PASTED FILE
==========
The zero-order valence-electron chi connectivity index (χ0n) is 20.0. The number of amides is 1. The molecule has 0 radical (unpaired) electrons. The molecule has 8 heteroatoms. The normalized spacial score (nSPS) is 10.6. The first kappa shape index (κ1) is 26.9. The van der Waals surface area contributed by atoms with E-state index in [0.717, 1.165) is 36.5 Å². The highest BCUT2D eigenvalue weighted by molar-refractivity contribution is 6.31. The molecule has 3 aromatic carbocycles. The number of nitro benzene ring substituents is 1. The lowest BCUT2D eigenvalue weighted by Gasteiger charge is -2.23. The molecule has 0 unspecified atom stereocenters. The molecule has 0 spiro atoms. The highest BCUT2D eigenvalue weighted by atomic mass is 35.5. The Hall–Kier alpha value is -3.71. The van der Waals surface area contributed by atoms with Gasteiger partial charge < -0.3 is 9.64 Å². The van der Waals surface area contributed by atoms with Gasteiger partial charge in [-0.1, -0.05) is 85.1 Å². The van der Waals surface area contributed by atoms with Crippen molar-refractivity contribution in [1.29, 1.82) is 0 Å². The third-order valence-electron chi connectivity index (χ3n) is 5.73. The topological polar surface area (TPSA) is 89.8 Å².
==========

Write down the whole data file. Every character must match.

The zero-order valence-electron chi connectivity index (χ0n) is 20.0. The number of amides is 1. The molecule has 0 radical (unpaired) electrons. The molecule has 8 heteroatoms. The normalized spacial score (nSPS) is 10.6. The first kappa shape index (κ1) is 26.9. The van der Waals surface area contributed by atoms with E-state index in [0.717, 1.165) is 36.5 Å². The highest BCUT2D eigenvalue weighted by molar-refractivity contribution is 6.31. The molecule has 3 aromatic carbocycles. The number of nitro benzene ring substituents is 1. The lowest BCUT2D eigenvalue weighted by Gasteiger charge is -2.23. The molecule has 0 unspecified atom stereocenters. The molecule has 0 spiro atoms. The highest BCUT2D eigenvalue weighted by atomic mass is 35.5. The Hall–Kier alpha value is -3.71. The van der Waals surface area contributed by atoms with Gasteiger partial charge < -0.3 is 9.64 Å². The van der Waals surface area contributed by atoms with Gasteiger partial charge in [-0.1, -0.05) is 85.1 Å². The van der Waals surface area contributed by atoms with Crippen molar-refractivity contribution in [1.29, 1.82) is 0 Å². The third-order valence-electron chi connectivity index (χ3n) is 5.73. The topological polar surface area (TPSA) is 89.8 Å².